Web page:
Ten reasons we hate meetings

Jul 02 2012 by Wayne Turmel Print This Article

I know it's an accepted fact that we hate meetings. How much do we hate them? Well, a recent request to all my LinkedIn contacts (go ahead join me) and Twitter (@greatwebmeeting) followers has gotten a huge response.

I'm working on a new book about meetings and wanted to get some quotes and research. In no particular order, here are the 10 biggest complaints about meetings - and note that most apply equally to online and "real" meetings where people are in the same room.

The complaints are magnified in hybrid meetings where half the attendees are in the room and the rest are umbilically connected through technology.

  1. The meetings don't start or end on time
  2. People aren't in the right meeting (this one pops up more than you think. If they can't contribute, the information shared doesn't add to their productivity and they frankly don't care about the topic, exactly why were they invited/dragooned into attendance?)
  3. People show up wondering what the meeting is all about. (What part of agenda is still unclear?)
  4. Even if they know what it's about, they're not properly prepared to contribute to the discussion
  5. Too much time is spent making sure everyone has the latest version of whatever documents are involved
  6. Key decision makers don't show up, or show up late and don't let anyone know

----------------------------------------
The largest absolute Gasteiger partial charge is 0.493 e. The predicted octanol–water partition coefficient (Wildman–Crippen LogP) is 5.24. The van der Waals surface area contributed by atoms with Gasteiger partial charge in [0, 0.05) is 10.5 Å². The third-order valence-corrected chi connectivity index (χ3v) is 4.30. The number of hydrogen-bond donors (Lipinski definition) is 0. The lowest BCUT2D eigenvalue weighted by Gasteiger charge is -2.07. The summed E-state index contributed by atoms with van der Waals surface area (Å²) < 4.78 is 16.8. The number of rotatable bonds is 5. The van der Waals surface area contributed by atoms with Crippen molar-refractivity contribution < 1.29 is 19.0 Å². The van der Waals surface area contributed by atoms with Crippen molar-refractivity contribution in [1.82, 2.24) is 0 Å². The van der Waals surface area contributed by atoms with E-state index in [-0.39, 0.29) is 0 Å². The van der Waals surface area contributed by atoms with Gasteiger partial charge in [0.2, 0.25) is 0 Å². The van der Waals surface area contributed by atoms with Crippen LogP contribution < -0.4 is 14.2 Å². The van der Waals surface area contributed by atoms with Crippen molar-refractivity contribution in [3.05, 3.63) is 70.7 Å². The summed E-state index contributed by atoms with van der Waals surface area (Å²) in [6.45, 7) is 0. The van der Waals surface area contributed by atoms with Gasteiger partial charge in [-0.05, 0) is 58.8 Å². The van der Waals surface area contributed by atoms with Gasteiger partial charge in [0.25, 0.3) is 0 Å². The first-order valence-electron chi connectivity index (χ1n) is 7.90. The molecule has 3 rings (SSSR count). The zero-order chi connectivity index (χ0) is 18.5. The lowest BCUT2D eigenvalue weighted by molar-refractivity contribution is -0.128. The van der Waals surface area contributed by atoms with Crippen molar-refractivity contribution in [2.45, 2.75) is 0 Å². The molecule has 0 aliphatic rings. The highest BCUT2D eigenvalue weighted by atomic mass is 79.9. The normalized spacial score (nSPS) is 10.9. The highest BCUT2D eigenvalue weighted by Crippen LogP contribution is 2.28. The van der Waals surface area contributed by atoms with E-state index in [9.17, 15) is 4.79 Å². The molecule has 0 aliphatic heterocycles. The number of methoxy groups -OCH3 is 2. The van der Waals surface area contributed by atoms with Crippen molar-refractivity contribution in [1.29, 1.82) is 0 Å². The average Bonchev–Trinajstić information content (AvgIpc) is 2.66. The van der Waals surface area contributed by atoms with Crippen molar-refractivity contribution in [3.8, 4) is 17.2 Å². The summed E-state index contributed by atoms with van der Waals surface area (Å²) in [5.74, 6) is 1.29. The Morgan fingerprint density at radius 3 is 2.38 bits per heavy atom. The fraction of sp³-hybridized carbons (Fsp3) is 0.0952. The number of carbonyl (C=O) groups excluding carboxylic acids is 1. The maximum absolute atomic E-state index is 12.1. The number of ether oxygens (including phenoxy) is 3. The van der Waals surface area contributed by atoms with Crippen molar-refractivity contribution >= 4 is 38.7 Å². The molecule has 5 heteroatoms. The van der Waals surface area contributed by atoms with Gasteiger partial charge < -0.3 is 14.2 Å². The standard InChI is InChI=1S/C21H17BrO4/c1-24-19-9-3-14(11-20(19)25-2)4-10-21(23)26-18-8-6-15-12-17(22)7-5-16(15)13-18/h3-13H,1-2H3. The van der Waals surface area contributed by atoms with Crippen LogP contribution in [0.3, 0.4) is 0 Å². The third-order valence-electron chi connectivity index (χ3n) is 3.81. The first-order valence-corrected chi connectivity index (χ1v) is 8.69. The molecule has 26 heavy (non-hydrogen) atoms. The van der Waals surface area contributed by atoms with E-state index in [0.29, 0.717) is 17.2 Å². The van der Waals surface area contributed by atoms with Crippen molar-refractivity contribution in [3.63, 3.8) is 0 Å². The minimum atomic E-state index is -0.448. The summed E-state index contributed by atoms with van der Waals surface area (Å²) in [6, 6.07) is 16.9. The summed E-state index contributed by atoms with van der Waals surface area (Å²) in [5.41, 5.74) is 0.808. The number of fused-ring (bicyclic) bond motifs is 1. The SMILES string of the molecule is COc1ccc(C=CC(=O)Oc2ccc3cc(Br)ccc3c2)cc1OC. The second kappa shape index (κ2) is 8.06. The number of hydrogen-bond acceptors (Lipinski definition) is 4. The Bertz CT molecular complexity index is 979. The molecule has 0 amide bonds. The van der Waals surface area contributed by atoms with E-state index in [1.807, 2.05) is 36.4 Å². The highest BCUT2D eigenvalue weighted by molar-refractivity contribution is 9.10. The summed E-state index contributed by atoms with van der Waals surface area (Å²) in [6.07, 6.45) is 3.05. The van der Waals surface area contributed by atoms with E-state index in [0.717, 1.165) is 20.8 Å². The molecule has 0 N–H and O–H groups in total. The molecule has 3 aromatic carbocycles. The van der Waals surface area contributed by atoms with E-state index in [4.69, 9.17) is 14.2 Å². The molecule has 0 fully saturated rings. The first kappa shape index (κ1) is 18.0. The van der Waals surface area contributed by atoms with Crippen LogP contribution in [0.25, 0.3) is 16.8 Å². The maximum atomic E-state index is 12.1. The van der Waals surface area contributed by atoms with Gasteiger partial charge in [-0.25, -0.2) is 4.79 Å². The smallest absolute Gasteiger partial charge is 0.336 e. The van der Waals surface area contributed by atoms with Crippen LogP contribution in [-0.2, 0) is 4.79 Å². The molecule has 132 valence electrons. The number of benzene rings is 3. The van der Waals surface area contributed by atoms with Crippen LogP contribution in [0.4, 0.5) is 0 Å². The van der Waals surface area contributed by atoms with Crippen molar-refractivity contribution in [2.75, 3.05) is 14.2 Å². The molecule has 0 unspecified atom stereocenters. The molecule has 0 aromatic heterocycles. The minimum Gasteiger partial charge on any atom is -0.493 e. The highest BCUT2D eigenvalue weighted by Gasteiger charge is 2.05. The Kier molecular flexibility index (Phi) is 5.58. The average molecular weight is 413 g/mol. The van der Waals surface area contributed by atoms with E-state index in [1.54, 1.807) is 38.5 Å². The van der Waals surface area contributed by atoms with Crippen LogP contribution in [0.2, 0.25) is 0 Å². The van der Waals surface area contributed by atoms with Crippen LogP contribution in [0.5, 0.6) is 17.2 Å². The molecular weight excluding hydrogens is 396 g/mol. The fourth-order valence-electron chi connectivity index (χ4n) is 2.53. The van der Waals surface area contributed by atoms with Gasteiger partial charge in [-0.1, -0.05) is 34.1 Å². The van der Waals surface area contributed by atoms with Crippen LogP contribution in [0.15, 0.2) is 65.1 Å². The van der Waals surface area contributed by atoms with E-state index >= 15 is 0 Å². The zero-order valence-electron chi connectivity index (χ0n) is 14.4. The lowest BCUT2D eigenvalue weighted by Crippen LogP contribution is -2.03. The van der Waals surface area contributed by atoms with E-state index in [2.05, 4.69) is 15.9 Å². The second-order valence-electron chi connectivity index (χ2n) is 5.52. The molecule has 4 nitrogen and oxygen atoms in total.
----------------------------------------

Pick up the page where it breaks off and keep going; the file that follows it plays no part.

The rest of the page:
7. People who should contribute don't
  8. The people doing all the contributing are often the last ones anyone really want or need to hear from
  9. People aren't clear on the logistics (showing up at the wrong conference room, not having the dial-in number for the conference call)
  10. They lose focus and get off track

All of which leads to the biggest complaint, which is that they don't accomplish what they are supposed to and everyone feels they wasted their time. Oh, and coffee. A lot of complaints about the coffee. Seems it's either awful or not provided at all. It's like an old Woody Allen joke I'll spare you from. The point is, if you look at any of these problems individually they are easily solved if you use a little common sense and step up.

You'll also notice that many of these problems apply equally to the people who run the meetings as the people who are "merely" participants. We all share the blame. How do I put this delicately? Knock it off.

So no magic bullets here. Just asking you to think about what's working, what's not, and what role you can play.

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About The Author

Wayne Turmel
Wayne Turmel

For almost 30 years, Wayne Turmel has been obsessed with how people communicate - or don't - at work. He has spent the last 20 years focused on remote and virtual work, recognized as one of the top 40 Remote Work Experts in the world. Besides writing for Management Issues, he has authored or co-authored 15 books, including The Long-Distance Leader and The Long-Distance Teammate. He is the lead Remote and Hybrid Work subject matter expert for the The Kevin Eikenberry Group. Originally from Canada, he now makes his home in Las Vegas, US.